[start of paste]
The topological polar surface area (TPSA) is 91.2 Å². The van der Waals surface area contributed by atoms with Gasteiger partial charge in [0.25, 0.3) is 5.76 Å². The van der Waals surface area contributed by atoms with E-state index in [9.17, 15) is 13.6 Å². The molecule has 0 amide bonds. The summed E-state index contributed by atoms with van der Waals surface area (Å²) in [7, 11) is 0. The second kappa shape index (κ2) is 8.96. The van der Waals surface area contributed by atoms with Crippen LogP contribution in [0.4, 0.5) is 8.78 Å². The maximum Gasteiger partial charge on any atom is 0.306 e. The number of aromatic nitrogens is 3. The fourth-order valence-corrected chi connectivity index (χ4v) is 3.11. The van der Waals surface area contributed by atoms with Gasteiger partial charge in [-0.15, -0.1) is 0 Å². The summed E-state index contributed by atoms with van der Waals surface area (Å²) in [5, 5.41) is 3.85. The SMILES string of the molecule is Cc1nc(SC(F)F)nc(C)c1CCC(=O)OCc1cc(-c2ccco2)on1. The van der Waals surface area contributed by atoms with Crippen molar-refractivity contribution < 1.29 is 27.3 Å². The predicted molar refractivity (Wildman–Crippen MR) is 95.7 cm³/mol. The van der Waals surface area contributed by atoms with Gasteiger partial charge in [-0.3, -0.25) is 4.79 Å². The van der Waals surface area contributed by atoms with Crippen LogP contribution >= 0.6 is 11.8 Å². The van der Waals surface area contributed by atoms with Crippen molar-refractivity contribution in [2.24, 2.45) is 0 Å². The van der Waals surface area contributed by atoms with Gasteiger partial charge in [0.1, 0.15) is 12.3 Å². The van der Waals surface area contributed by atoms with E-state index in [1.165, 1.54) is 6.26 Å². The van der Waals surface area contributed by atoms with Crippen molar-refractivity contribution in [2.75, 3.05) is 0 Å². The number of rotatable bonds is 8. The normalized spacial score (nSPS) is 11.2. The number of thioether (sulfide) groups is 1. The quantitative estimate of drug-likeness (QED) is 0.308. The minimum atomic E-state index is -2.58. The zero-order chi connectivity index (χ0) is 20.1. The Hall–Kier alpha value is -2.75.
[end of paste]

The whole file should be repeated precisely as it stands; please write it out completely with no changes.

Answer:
The topological polar surface area (TPSA) is 91.2 Å². The van der Waals surface area contributed by atoms with Gasteiger partial charge in [0.25, 0.3) is 5.76 Å². The van der Waals surface area contributed by atoms with E-state index in [9.17, 15) is 13.6 Å². The molecule has 0 amide bonds. The summed E-state index contributed by atoms with van der Waals surface area (Å²) in [7, 11) is 0. The second kappa shape index (κ2) is 8.96. The van der Waals surface area contributed by atoms with Crippen LogP contribution in [0.4, 0.5) is 8.78 Å². The maximum Gasteiger partial charge on any atom is 0.306 e. The number of aromatic nitrogens is 3. The fourth-order valence-corrected chi connectivity index (χ4v) is 3.11. The van der Waals surface area contributed by atoms with Gasteiger partial charge in [-0.15, -0.1) is 0 Å². The summed E-state index contributed by atoms with van der Waals surface area (Å²) in [5, 5.41) is 3.85. The SMILES string of the molecule is Cc1nc(SC(F)F)nc(C)c1CCC(=O)OCc1cc(-c2ccco2)on1. The van der Waals surface area contributed by atoms with Crippen molar-refractivity contribution < 1.29 is 27.3 Å². The predicted molar refractivity (Wildman–Crippen MR) is 95.7 cm³/mol. The van der Waals surface area contributed by atoms with Gasteiger partial charge in [-0.3, -0.25) is 4.79 Å². The van der Waals surface area contributed by atoms with Crippen LogP contribution >= 0.6 is 11.8 Å². The van der Waals surface area contributed by atoms with Crippen molar-refractivity contribution in [2.24, 2.45) is 0 Å². The van der Waals surface area contributed by atoms with Gasteiger partial charge in [0.1, 0.15) is 12.3 Å². The van der Waals surface area contributed by atoms with E-state index in [1.165, 1.54) is 6.26 Å². The van der Waals surface area contributed by atoms with Crippen molar-refractivity contribution in [2.75, 3.05) is 0 Å². The number of rotatable bonds is 8. The normalized spacial score (nSPS) is 11.2. The number of thioether (sulfide) groups is 1. The quantitative estimate of drug-likeness (QED) is 0.308. The minimum atomic E-state index is -2.58. The zero-order chi connectivity index (χ0) is 20.1. The Hall–Kier alpha value is -2.75.